Experts say security could be compromised due to rushed construction
As Turkey’s new Istanbul airport enters its second full week of operations, the rushed construction of the facility is raising security-related concerns, a veteran analyst told The Media Line.
“We’re in a country where a lot of these things are becoming a lot less transparent. One of the concerns about the clampdown on the media is that if there are [issues] that could compromise security it’s very unlikely it would get [attention],” Gareth Jenkins, a senior research fellow at the Institute for Security and Development Policy, told The Media Line.
There have already been a number of setbacks, including three delays to the opening of the airport which officially started functioning six months ago but was completed only early this month.
Istanbul’s previous main airport was named after the Turkish republic’s secular founder, Kemal Ataturk, who established a strict separation between religion and state. This is in stark contrast to the Islamist vision of current Turkish President Recep Tayyip Erdogan, whose critics accuse him of trying to diminish Ataturk’s legacy.
Jenkins noted that 27 workers died during the airport’s construction, indicating a lack of safety measures. He further speculated that while security at Ataturk airport was ramped up after a 2016 terrorist attack, the fact that there has not been an attack since may have contributed to a state of complacency.
The Turkish government is hoping the new Istanbul airport will become the largest such facility in the world by 2025, with some 200 million people passing through annually. At present, the airport can accommodate about 90 million passengers per year.
“When all phases are complete, Istanbul airport will sit in the leader’s chair,” Turkish Transport Minister Cahit Turhan was quoted by Reuters as saying.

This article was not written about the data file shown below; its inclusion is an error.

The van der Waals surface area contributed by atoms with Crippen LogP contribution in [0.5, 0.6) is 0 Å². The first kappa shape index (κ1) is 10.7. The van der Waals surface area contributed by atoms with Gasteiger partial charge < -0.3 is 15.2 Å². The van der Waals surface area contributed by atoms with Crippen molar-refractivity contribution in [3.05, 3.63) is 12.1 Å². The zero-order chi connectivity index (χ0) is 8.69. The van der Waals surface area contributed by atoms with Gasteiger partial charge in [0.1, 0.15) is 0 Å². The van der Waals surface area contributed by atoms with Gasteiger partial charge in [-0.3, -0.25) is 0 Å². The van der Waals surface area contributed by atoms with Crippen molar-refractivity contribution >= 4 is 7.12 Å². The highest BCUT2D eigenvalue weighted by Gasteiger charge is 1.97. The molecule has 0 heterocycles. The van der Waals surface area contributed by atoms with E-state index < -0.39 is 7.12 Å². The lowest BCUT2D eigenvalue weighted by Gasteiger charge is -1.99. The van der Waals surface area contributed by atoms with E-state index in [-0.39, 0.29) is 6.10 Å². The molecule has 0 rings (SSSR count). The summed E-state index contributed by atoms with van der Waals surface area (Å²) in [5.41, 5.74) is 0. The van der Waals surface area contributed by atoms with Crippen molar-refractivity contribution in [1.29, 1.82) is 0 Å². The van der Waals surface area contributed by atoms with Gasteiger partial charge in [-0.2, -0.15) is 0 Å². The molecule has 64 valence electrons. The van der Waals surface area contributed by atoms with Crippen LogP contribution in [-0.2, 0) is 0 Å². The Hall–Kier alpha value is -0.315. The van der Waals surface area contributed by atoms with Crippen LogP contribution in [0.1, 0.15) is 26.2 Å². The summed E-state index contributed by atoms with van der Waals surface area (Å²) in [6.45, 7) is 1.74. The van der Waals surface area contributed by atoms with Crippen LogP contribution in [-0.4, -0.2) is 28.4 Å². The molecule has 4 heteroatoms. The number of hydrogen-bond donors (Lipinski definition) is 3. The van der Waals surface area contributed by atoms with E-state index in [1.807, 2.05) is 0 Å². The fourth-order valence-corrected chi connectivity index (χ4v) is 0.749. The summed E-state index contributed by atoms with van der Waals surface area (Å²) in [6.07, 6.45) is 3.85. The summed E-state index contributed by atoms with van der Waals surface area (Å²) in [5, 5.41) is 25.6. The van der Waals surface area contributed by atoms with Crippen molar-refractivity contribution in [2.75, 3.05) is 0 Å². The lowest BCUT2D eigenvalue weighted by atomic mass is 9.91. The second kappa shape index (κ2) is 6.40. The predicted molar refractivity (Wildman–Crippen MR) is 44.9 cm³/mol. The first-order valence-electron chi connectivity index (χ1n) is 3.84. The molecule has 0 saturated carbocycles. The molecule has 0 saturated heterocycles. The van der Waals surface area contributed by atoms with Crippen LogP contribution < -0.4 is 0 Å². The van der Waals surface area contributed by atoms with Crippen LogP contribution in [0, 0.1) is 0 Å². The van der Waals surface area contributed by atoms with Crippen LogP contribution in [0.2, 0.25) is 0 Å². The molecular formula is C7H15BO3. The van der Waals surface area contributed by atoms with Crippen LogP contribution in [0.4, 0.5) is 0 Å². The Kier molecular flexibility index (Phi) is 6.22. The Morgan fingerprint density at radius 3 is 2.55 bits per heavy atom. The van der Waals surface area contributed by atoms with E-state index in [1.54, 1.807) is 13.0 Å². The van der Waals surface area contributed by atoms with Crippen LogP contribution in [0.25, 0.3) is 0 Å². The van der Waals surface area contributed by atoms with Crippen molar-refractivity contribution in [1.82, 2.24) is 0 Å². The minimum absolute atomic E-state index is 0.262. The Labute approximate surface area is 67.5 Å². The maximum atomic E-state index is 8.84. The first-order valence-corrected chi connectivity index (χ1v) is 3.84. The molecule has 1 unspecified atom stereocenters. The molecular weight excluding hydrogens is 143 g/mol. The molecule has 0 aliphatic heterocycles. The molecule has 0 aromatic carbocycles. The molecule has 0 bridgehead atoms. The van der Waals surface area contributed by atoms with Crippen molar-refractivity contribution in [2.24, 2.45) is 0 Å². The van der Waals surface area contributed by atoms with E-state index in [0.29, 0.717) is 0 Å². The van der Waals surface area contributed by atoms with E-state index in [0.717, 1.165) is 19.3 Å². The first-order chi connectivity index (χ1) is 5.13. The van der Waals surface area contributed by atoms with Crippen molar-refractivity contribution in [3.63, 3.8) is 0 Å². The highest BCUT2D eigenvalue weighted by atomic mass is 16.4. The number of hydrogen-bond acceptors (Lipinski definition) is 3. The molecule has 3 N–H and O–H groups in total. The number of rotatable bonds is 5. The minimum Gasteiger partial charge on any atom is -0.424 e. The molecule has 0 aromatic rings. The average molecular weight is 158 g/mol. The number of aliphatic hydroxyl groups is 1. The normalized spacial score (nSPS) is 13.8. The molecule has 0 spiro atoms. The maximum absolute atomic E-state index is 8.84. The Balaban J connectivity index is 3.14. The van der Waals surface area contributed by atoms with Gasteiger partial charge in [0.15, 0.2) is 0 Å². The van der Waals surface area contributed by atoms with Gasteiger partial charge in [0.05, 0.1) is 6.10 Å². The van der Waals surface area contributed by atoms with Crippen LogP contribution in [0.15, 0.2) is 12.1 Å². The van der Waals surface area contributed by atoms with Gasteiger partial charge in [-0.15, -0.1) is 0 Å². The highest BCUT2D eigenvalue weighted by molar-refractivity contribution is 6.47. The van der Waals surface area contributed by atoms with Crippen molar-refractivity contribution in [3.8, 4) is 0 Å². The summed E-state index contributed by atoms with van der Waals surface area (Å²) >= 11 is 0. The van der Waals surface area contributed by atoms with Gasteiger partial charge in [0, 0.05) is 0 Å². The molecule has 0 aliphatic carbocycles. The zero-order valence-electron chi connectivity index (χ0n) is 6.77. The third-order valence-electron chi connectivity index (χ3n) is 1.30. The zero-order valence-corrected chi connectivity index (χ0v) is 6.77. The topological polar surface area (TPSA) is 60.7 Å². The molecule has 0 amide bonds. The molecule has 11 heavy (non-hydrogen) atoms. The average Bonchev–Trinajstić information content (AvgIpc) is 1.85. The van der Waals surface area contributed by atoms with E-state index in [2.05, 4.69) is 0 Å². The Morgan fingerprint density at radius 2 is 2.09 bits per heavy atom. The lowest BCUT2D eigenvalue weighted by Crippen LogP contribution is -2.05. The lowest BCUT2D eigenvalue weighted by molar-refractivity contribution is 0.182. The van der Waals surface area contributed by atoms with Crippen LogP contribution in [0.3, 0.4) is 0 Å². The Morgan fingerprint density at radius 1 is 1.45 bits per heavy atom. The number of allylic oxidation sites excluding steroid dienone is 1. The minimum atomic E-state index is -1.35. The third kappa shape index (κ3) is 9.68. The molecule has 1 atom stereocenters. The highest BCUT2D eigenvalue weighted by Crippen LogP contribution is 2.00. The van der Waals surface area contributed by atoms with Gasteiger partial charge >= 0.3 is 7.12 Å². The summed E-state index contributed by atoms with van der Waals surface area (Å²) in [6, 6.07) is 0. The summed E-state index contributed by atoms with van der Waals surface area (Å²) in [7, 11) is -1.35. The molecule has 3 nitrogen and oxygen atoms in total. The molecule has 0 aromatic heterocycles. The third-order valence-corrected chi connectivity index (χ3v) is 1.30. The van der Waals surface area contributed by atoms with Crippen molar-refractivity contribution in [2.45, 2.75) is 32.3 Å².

Nicholas Danforth, a senior policy analyst specializing in Turkey at the Washington-based Bipartisan Policy Center, told The Media Line that the government has a keen interest in promoting Turkish Airlines by transforming Istanbul into a more significant aviation hub.
“Over the past decade, Turkish Airlines has been one of the most successful sides of the country’s soft power [efforts],” he said, adding that it is one of the few examples that Ankara can highlight to “truly capitalize on the cliché of being a bridge between East and West.”
The airport cost about $11 billion and is one of the most high-profile mega-projects undertaken by Erdogan. During last year’s presidential election, he was filmed on a plane landing at the airport while it was still under construction.
Selim Sazak, a U.S.-based expert on Turkey, agreed that Turkish Airlines has helped improve the country’s international image, noting to The Media Line that the company even maintains unprofitable routes to places where Turkey is seeking to increase its influence such as central Asia.
The growth of Turkish Airlines has also helped Erdogan domestically. Along with budget carrier Pegasus, the corporations have made flying more affordable, thereby enabling those with lower incomes to travel throughout the country.
“That played into Erdogan’s popularity a lot,” Sazak said.
The airlines also provide inexpensive options for Turks living abroad—including 3 million citizens in Germany—to visit Turkey.
The aforementioned low-income groups in addition to members of the Turkish diaspora comprise an important part of Erdogan’s political base.
However, demand from Turkish customers could decrease due to a currency crisis, whereby the Turkish lira dropped 30 percent last year. This, in turn, caused rapid inflation resulting in a rising cost of living.
Ahead of local elections in March, the main Turkish opposition CHP party contrasted the hefty price tag of the new airport with regular citizens struggling to afford food.
Sazak contended that the money could have been spent on more efficient ways to help Turkish Airlines expand, such as by adding more routes.
“If they were willing to invest this money…wasn’t there a better use for it?,” he queried.